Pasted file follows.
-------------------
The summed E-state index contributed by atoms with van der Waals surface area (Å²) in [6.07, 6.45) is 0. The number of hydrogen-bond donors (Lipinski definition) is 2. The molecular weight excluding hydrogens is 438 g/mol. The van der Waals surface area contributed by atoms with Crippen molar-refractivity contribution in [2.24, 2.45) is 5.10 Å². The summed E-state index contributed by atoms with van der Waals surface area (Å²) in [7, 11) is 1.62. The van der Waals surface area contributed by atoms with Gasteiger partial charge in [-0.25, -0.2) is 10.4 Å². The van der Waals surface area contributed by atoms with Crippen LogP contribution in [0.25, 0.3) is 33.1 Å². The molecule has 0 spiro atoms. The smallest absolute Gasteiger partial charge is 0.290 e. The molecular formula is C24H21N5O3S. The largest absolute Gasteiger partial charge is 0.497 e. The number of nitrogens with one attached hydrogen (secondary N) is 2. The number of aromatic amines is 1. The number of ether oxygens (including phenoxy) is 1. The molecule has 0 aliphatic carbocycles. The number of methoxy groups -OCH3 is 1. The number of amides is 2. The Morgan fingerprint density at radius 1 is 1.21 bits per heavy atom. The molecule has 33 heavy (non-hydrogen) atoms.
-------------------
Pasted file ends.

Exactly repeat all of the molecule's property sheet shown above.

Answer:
The summed E-state index contributed by atoms with van der Waals surface area (Å²) in [6.07, 6.45) is 0. The number of hydrogen-bond donors (Lipinski definition) is 2. The molecular weight excluding hydrogens is 438 g/mol. The van der Waals surface area contributed by atoms with Crippen molar-refractivity contribution in [2.24, 2.45) is 5.10 Å². The summed E-state index contributed by atoms with van der Waals surface area (Å²) in [7, 11) is 1.62. The van der Waals surface area contributed by atoms with Gasteiger partial charge in [-0.25, -0.2) is 10.4 Å². The van der Waals surface area contributed by atoms with Crippen LogP contribution in [0.25, 0.3) is 33.1 Å². The molecule has 0 spiro atoms. The smallest absolute Gasteiger partial charge is 0.290 e. The molecular formula is C24H21N5O3S. The largest absolute Gasteiger partial charge is 0.497 e. The number of nitrogens with one attached hydrogen (secondary N) is 2. The number of aromatic amines is 1. The number of ether oxygens (including phenoxy) is 1. The molecule has 0 aliphatic carbocycles. The number of methoxy groups -OCH3 is 1. The number of amides is 2. The Morgan fingerprint density at radius 1 is 1.21 bits per heavy atom. The molecule has 33 heavy (non-hydrogen) atoms.